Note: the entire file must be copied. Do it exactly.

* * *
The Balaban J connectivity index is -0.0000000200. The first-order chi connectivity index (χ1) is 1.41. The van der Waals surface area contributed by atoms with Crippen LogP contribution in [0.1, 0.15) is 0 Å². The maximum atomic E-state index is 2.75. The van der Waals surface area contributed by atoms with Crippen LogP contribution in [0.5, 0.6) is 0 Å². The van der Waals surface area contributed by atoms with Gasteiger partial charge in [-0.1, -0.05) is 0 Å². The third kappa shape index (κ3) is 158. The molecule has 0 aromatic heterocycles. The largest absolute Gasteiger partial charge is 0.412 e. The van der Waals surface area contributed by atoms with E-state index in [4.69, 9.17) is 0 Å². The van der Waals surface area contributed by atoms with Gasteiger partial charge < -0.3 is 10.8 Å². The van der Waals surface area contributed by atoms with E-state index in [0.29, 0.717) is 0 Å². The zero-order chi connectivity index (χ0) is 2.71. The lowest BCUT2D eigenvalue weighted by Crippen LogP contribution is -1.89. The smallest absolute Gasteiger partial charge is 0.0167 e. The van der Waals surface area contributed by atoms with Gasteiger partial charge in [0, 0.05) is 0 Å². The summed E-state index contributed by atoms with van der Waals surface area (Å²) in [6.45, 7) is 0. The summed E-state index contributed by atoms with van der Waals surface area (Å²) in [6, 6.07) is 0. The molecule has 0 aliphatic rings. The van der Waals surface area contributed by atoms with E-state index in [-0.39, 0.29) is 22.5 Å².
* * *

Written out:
The Balaban J connectivity index is -0.0000000200. The first-order chi connectivity index (χ1) is 1.41. The van der Waals surface area contributed by atoms with Crippen LogP contribution in [0.1, 0.15) is 0 Å². The maximum atomic E-state index is 2.75. The van der Waals surface area contributed by atoms with Crippen LogP contribution in [0.5, 0.6) is 0 Å². The van der Waals surface area contributed by atoms with Gasteiger partial charge in [-0.1, -0.05) is 0 Å². The third kappa shape index (κ3) is 158. The molecule has 0 aromatic heterocycles. The largest absolute Gasteiger partial charge is 0.412 e. The van der Waals surface area contributed by atoms with E-state index in [4.69, 9.17) is 0 Å². The van der Waals surface area contributed by atoms with Gasteiger partial charge < -0.3 is 10.8 Å². The van der Waals surface area contributed by atoms with E-state index in [0.29, 0.717) is 0 Å². The zero-order chi connectivity index (χ0) is 2.71. The lowest BCUT2D eigenvalue weighted by Crippen LogP contribution is -1.89. The smallest absolute Gasteiger partial charge is 0.0167 e. The van der Waals surface area contributed by atoms with Gasteiger partial charge in [0, 0.05) is 0 Å². The summed E-state index contributed by atoms with van der Waals surface area (Å²) in [6.45, 7) is 0. The summed E-state index contributed by atoms with van der Waals surface area (Å²) in [6, 6.07) is 0. The molecule has 0 aliphatic rings. The van der Waals surface area contributed by atoms with E-state index in [-0.39, 0.29) is 22.5 Å².